tel +49 (0)221 9331930
fax +49 (0)221 93319333
January – July 2017
Notifications of an Indivisible Work
Pi-hsien Chen – Piano
In the course of this monographic series of concerts, Pi-hsien Chen will be presenting one outstanding composer of European Music History at a time, elucidating their unique traits of character as reflected in their –indivisible- work. In doing so, she will carefully explore the question of how construction and sentiment depend on each other in a work of art. »Within every artistic expression, we’ll find both an act of inclusion as well as one of exclusion. Through the intensity and coherence of such an experience we get literally guided into the work of art itself – which, at the same time, keeps its distance and the dignity of its art. ‚Individual’ may refer to the Undivided, but also carries the meaning of ‚non-participation’. It is precisely that space between opening up and closing in where our experience of art is taking place.« (Pi-hsien Chen). In her play, Pi-hsien Chen explores the present and the contemporary within classical music.
26 January 2017, 6 p.m.
Felix Mendelssohn Bartholdy
Piano trios Op. 49 D Minor (1839) and Op. 66 C Minor (1845)
Willi Zimmermann – Violin / Pi-Chin Chien – Violoncello
»When performing together with Pi-Chin Chien and Willi Zimmermann I find myself not only admire their play, but also their instruments (an Stradivari violin and a Amati cello). To me, Mendelssohn’s music moves along a knife’s edge between pain and consolation, as it were.« (Pi-hsien Chen)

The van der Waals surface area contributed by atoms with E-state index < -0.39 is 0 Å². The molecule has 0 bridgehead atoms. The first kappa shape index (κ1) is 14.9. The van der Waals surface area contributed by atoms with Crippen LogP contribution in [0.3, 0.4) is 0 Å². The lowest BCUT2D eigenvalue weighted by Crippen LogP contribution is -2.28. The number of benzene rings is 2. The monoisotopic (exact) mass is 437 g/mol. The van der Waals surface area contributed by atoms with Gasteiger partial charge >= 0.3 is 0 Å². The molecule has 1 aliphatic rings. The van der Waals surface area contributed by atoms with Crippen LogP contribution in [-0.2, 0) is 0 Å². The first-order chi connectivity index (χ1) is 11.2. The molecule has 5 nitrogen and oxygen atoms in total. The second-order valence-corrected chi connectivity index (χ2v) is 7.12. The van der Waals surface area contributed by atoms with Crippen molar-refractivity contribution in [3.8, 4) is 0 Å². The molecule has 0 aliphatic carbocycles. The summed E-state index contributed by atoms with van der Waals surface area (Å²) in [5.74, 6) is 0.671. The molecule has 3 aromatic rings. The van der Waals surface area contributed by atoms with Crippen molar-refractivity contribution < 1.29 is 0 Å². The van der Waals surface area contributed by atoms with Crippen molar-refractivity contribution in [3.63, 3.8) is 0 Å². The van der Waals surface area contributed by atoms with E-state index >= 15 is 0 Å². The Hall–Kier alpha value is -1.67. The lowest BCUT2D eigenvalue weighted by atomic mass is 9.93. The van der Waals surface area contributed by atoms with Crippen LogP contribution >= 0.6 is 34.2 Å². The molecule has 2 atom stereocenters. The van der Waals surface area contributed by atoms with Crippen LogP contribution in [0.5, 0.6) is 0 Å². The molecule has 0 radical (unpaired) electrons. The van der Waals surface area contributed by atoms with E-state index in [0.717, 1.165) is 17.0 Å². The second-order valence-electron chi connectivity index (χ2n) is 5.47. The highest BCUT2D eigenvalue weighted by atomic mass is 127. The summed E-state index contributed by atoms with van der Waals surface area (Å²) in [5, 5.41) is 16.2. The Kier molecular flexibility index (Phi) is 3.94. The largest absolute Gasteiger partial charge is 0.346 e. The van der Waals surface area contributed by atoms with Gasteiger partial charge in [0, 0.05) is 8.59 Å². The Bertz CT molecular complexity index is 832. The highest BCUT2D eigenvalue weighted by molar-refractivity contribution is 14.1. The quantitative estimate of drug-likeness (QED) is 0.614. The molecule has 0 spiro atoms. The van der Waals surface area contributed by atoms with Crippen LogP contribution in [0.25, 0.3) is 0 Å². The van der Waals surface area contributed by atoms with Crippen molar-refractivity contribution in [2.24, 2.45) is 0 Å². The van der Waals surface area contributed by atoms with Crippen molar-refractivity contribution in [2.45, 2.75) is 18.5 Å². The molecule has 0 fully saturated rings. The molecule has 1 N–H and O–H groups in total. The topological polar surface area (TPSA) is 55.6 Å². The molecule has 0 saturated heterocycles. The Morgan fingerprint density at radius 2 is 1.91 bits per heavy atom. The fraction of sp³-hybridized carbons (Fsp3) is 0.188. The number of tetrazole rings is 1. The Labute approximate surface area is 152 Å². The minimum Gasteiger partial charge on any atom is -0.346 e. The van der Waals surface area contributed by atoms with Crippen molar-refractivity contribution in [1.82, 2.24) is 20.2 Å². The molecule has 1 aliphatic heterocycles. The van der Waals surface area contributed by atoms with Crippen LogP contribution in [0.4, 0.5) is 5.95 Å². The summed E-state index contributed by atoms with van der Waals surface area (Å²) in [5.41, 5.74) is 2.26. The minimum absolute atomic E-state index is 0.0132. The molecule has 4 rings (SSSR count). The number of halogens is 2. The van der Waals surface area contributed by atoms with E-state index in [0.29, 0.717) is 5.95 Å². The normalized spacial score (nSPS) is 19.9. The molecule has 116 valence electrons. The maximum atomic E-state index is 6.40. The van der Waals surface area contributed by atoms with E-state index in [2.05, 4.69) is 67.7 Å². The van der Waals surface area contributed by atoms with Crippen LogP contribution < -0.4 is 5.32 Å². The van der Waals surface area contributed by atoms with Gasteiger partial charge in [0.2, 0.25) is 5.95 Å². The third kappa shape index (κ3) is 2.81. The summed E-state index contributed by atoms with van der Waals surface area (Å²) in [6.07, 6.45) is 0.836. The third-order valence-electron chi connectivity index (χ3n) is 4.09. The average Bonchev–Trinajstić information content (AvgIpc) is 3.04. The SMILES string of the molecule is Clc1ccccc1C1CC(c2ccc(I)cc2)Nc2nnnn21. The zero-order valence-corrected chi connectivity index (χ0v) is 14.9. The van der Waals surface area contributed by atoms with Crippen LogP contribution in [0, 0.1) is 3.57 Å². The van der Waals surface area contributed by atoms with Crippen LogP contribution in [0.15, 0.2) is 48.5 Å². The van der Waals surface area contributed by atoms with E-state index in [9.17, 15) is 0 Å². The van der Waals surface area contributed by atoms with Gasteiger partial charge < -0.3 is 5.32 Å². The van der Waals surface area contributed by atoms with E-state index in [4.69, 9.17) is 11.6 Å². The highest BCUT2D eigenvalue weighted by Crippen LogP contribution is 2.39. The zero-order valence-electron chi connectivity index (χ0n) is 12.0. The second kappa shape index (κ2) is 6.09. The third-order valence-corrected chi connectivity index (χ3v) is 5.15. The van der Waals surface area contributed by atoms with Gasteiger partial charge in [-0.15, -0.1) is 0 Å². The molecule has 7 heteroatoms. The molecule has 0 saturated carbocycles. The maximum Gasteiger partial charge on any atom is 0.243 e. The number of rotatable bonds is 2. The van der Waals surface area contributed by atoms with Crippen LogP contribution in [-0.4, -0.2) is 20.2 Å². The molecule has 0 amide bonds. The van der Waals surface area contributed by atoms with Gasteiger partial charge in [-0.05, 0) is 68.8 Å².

16 February 2017, 6 p.m.
Johann Sebastian Bach
The Art of the Fugue (1747–1750, unfinished)
»Bach’s Art of the Fugue is for me the highest form of knowledge, filled with Christian meaning and number symbolism. Its musical content is comparable to that of a Passion. In this work, Bach firmly established his legacy of counterpoint composing. The Art of the Fugue marks the highest execution of recognizable polyphony: it is the vibrant independence and the dependence of several voices at the same time.« (Pi-hsien Chen )
16 March 2017, 6 p.m.
Wolfgang Amadeus Mozart
Variations and Piano Pieces
»When composers improvise, variations do arise: a theme inspiring to alteration, embellishment, and extension is set to be modified. Throughout Mozart’s variations, his communication with notes is turned and condensed into actions, quite similar to the individual parts in his operas, which are always met with a wise, elucidating ending. « (Pi-hsien Chen)
4 May 2017, 6 p.m.
Piano Solos op. 11, 19, 23, 25 and 33 a and b
(composed between 1909 and 1933)
»Schönberg’s music remains difficult to this day, particularly since it does not shy away from shaping rather complex sensations with an expressive atonality. To Schönberg, expression is of utmost importance, thus challenging the audience in a rather demanding way. « (Pi-hsien Chen)
29 June 2017, 6 p.m.
Sonata E-flat major D 568, Op. posthumous 122 (1817)
Sonata E major D 566 (1817)
Sonata G major D 894 (1826)
»Schubert knew he wouldn’t have much time left und that he had to carry on writing – on and on: ‚ A stranger I arrived, a stranger I depart ...’ , close to death.« (Pi-hsien Chen)
20 July, 6 p.m.
»Having followed his student, the Portuguese Princess Maria Bárbara to the Spanish court, Scarlatti went on composing for her, all in all more than 550 sonatas. I find myself fascinated by the surprising as well as daring changes within his music. He was clearly inspired by plain folk music such as Flamenco and traditional folk songs, and yet his works are distinctly splendid, elegant, and aristocratic in style.« (Pi-hsien Chen)
Tickets: € 10 / 8,- | Limited seating capacity. Please reserve through KolumbaTicket@erzbistum-koeln.de
Art museum of the